Evolution and mineralization of the Precambrian basement of Yemen.

Salah Al-Khirbash*, Mohamed Th S Heikal, Martin J. Whitehouse, Brian F. Windley, Khaled M. Al-Selwi

*Corresponding author for this work

Research output: Contribution to journalArticlepeer-review


The Precambrian basement in Yemen consists of several diverse terranes that were amalgamated during the late Neoproterozoic closure of the Mozambique Ocean and final assembly of East and West Gondwana. The terranes in the west and northwest of Yemen are juvenile oceanic arcs that correlate directly with their counterparts in Saudi Arabia. To the east of these, several terranes record development of continental margins and Andean-type arcs that separate gneissic evolved terranes that have Neoarchean-Mesoproterozoic protoliths. Most terrane boundaries are decorated by well-preserved ophiolites. Correlation of these eastern terranes with Saudi Arabian terranes to the north remains somewhat speculative due to the great distances between outcrops; correlations across the Gulf of Aden to the south are more reliable due to well-defined oceanic fracture zones. The island of Socotra is independent of the amalgamation in western Yemen and correlates with terrane(s) in eastern Oman. The Yemeni Precambrian rocks have been subjected to multiple phases of deformation and metamorphism from regional pre-Pan-African deformation through to earlylate Pan-African phases. The diversity of the Precambrian rocks in Yemen and their structural and deformational characteristics determines a general distribution pattern of mineralization, which is closely associated with terrane-specific lithologies that span from magmatic (in mafic/ultramafic complexes), through magmatic/ hydrothermal (mafic metavolcanic and metasediments, and shear zones) to late hydrothermal mineralization associated with pegmatitic and late tectonic plutons. Further work on the geology as well as isotopic and geochronological characterization of the terranes in Yemen is required in order to remove existing uncertainties over their extent and broader regional correlations that might contribute to a better understanding of Gondwana amalgamation in the late Neoproterozoic.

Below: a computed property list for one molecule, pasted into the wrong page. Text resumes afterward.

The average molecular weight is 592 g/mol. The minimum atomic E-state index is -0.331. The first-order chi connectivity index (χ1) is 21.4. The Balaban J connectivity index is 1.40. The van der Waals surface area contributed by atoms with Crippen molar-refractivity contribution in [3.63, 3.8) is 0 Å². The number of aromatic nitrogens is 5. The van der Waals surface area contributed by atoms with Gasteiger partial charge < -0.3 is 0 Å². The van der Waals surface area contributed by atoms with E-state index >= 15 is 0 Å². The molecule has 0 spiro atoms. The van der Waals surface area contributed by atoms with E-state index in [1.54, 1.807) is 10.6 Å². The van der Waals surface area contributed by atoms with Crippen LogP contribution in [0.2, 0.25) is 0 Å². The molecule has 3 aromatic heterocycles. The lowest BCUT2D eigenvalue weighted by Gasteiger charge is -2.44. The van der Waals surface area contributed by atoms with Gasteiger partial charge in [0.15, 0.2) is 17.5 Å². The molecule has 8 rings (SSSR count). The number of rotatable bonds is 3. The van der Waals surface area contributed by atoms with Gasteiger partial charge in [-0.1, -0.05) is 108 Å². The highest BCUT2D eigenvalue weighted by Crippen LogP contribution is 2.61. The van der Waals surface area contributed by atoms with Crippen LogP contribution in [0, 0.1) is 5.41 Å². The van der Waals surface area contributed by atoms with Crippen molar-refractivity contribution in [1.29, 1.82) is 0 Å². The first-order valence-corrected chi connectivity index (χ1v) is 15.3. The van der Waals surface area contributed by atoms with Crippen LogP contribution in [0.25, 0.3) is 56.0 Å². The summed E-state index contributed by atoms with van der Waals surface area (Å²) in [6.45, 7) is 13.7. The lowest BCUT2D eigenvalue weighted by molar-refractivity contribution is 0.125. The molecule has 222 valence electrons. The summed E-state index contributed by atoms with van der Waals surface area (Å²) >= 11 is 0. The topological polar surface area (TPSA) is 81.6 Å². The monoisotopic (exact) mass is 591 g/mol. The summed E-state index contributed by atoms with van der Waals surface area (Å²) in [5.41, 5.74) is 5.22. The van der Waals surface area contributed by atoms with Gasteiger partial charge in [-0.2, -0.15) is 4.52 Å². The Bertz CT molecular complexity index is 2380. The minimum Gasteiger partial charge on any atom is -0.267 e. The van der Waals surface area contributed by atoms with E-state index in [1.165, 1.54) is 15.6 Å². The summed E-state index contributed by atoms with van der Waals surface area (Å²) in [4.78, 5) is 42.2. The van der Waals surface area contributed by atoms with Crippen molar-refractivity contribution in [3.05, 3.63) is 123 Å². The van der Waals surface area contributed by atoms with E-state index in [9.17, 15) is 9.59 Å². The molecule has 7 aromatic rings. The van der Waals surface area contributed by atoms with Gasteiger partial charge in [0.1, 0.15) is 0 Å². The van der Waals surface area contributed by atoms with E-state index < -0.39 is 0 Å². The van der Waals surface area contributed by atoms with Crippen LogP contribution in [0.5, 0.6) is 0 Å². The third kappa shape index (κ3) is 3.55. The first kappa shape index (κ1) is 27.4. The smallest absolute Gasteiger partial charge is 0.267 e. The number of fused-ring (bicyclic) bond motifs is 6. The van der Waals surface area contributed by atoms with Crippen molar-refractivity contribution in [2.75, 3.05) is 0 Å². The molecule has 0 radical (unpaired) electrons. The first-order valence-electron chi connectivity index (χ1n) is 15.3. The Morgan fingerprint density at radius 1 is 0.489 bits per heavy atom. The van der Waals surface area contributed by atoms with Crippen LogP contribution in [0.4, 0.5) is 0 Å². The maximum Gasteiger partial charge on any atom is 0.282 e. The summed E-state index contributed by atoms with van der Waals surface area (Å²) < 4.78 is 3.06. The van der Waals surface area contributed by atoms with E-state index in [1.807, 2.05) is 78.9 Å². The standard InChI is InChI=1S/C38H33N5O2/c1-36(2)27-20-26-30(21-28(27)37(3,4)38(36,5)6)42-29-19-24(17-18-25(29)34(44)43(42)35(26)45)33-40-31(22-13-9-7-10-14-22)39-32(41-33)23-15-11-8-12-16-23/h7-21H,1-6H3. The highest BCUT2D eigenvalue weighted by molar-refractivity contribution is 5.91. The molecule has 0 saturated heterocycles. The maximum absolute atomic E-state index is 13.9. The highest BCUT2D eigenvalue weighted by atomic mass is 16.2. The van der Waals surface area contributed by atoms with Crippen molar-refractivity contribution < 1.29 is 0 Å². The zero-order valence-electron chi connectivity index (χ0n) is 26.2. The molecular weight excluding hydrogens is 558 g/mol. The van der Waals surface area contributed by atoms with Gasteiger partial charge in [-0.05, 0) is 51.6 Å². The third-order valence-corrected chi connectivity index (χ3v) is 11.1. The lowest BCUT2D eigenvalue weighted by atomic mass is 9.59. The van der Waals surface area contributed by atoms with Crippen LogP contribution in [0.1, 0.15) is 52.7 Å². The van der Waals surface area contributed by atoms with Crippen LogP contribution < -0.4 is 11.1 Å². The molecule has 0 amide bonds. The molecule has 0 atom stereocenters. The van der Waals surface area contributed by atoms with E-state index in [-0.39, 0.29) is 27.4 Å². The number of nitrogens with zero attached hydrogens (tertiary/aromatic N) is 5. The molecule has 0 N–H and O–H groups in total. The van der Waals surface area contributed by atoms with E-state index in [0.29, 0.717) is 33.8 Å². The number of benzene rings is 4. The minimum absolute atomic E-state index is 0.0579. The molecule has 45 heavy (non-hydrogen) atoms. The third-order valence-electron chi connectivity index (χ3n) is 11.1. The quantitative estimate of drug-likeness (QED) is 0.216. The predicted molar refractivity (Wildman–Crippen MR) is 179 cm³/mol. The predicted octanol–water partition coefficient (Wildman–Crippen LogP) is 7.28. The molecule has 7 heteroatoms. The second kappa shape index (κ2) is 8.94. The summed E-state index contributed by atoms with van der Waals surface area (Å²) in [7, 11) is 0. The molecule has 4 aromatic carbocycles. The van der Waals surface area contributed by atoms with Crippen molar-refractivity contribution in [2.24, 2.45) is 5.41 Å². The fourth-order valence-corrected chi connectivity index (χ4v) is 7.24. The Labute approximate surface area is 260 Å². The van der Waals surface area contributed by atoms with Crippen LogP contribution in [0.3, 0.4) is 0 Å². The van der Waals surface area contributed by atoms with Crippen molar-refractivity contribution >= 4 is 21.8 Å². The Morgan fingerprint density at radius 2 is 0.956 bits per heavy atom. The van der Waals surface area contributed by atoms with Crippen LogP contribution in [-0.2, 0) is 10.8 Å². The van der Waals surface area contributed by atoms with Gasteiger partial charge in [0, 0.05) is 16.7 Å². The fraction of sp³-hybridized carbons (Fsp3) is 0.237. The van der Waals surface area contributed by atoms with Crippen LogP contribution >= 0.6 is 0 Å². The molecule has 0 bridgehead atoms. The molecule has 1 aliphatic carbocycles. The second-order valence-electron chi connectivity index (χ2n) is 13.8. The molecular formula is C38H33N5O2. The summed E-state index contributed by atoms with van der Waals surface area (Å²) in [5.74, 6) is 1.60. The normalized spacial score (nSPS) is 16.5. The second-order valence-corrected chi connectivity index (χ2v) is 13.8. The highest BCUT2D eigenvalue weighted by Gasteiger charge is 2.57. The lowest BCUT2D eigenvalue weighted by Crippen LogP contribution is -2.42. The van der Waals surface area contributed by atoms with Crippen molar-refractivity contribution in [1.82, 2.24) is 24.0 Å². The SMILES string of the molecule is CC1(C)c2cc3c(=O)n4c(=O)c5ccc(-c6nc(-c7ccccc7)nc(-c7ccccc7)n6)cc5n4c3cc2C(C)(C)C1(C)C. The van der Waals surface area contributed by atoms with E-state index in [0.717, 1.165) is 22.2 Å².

Original languageEnglish
Pages (from-to)633-657
JournalSpringer Geology
Publication statusPublished - 2021

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